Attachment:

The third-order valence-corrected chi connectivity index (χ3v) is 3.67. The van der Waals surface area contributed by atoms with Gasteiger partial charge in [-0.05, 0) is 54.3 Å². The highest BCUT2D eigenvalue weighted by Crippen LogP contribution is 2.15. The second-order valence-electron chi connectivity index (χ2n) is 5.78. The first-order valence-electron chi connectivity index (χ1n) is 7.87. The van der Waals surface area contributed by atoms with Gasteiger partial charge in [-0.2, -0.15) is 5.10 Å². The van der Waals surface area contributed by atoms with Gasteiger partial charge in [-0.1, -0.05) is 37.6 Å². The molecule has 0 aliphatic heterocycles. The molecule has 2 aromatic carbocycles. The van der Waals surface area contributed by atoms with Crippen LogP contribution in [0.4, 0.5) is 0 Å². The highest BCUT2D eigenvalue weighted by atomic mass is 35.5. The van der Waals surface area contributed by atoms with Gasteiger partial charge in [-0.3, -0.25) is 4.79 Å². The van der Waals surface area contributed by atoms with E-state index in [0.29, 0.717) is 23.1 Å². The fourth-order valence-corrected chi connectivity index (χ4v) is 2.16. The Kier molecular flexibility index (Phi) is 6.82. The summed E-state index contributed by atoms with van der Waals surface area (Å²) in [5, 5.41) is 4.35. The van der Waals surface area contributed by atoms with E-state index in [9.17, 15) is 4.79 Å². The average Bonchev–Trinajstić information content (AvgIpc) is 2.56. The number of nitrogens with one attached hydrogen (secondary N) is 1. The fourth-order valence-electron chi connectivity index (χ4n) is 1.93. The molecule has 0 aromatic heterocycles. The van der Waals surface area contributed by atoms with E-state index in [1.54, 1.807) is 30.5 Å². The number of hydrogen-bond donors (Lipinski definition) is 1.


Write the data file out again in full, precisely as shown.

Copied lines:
The third-order valence-corrected chi connectivity index (χ3v) is 3.67. The van der Waals surface area contributed by atoms with Gasteiger partial charge in [-0.05, 0) is 54.3 Å². The highest BCUT2D eigenvalue weighted by Crippen LogP contribution is 2.15. The second-order valence-electron chi connectivity index (χ2n) is 5.78. The first-order valence-electron chi connectivity index (χ1n) is 7.87. The van der Waals surface area contributed by atoms with Gasteiger partial charge in [-0.2, -0.15) is 5.10 Å². The van der Waals surface area contributed by atoms with Gasteiger partial charge in [-0.1, -0.05) is 37.6 Å². The molecule has 0 aliphatic heterocycles. The molecule has 2 aromatic carbocycles. The van der Waals surface area contributed by atoms with Crippen LogP contribution in [0.4, 0.5) is 0 Å². The highest BCUT2D eigenvalue weighted by atomic mass is 35.5. The van der Waals surface area contributed by atoms with Gasteiger partial charge in [-0.3, -0.25) is 4.79 Å². The van der Waals surface area contributed by atoms with E-state index in [0.29, 0.717) is 23.1 Å². The fourth-order valence-corrected chi connectivity index (χ4v) is 2.16. The Kier molecular flexibility index (Phi) is 6.82. The summed E-state index contributed by atoms with van der Waals surface area (Å²) in [5, 5.41) is 4.35. The van der Waals surface area contributed by atoms with E-state index in [9.17, 15) is 4.79 Å². The average Bonchev–Trinajstić information content (AvgIpc) is 2.56. The number of nitrogens with one attached hydrogen (secondary N) is 1. The fourth-order valence-electron chi connectivity index (χ4n) is 1.93. The molecule has 0 aromatic heterocycles. The van der Waals surface area contributed by atoms with E-state index in [1.54, 1.807) is 30.5 Å². The number of hydrogen-bond donors (Lipinski definition) is 1.